In case you missed it, watch this drone equipped with a nail gun. The University of Michigan calls it an "autonomous roofing robot". Equipped with a pneumatic nail gun –right off the store shelf – UM faculty and students have applied software to demonstrate practical uses in construction for drones equipped with tools, such as roofing. You can imagine how perfecting drone applications for construction, especially in “precarious” engineering designs, where a roofer in this scenario might be assisted by such technology to increase safety on the job.
Watch video University of Michigan drone with nail gun:
Watch on YouTube »
In just the last few months, video footage of the AGR-4 Agriculture Crop Dusting Drone has been released. Equipped with sprayer and spray, the drone operator can apply necessary “dusting” of hard to reach treetops in orchards for example – no more ladders and “cherry pickers” or bucket trucks. Armed with cameras and upgrades for thermal sensing, drones will fly and help maintain crops at times that might be challenging for crop-dusting planes or large, expensive farm machines.
Watch video of AGR-4 Crop Dusting Drone:
Watch on YouTube »
Being used in many sectors including electrical construction and inspection, surveillance, mining, search and rescue, and firefighting, a thermal imaging camera on a drone makes the drone a very powerful and valuable tool. The thermal drone uses vision imaging cameras providing many positive uses, able to detect heat coming from objects and materials, creating images and video to interpret and monitor progress or potential dangers. Heat vision cameras work even in dust, smoke, fog and rain. Drones with heat vision cameras will capture images of people/workers, animals, vegetation, buildings, machinery, planes, boats, all types of automobiles, liquids, gases, land and rocks, and electrical circuits, power lines, capacitors, coupling capacitors and insulation. ECs are making all sorts of applications of drones and thermal cameras in construction, safety and maintenance. Additional reading about advanced thermal imaging cameras for drone work »
A Note from the Author, Dr. Joey Shorter:
This will be my last week writing to you, my avid readers. It has been a pleasure to pen these tech-driven, futuristic and hopefully eye-opening articles for you each week. Looking ahead, catch my new article series Pardon the Disruption: Applied and Disruptive Technology to be unveiled Feb. 24 in NECA's weekly membership newsletter, NECA This Week. This bi-weekly feature will take a closer look at IoT and how it relates to the education and research produced by NECA's foundation, ELECTRI International.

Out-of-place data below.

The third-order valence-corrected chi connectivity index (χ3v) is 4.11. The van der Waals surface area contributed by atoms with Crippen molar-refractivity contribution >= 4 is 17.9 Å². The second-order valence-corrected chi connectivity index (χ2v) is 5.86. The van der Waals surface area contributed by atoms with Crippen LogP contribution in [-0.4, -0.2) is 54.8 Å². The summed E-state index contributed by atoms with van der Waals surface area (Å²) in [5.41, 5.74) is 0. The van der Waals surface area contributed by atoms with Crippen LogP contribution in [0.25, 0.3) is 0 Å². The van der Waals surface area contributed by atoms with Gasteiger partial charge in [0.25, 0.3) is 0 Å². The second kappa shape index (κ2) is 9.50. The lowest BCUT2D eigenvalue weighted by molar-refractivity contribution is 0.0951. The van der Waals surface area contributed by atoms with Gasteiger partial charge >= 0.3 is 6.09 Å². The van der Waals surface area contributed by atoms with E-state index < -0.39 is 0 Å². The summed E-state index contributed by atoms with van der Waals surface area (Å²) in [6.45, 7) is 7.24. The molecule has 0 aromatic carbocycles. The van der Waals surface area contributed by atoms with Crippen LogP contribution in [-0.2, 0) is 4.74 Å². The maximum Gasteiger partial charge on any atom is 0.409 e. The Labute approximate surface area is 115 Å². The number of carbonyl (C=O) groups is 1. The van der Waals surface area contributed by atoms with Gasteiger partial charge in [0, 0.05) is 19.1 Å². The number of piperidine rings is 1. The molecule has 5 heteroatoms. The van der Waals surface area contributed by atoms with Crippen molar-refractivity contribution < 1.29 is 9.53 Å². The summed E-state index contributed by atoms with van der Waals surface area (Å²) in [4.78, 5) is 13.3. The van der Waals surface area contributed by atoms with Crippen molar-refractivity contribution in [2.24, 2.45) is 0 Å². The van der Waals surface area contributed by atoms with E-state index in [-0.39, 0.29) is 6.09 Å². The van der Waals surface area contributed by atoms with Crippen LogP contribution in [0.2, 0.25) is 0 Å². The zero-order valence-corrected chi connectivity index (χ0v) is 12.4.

But, not to worry – this weekly update isn't going away! You'll be left in extremely capable hands. Next week, NECA will introduce two new weekly contributors for the Technology update, Josh Bone, NECA Director of Industry Innovation and Lonnie Cumpton, NECA Director of Construction Manufacturing. Josh and Lonnie have extensive backgrounds in innovative construction technology and processes. They will work to provide you with a new perspective on modern day technology, including best practices, tools and resources EC's can (and should) begin to use in their day-to-day business to maximize company efficiency and productivity.
NECA Technology – the Project for Applied and Disruptive Technology
, explores the world of technology and keeps members informed of what’s happening today, and of what will be launched in the not-too-distant future. Dr. Joey Shorter has an extensive background in education and experience in translating the work of academics into understandable, practical ideas.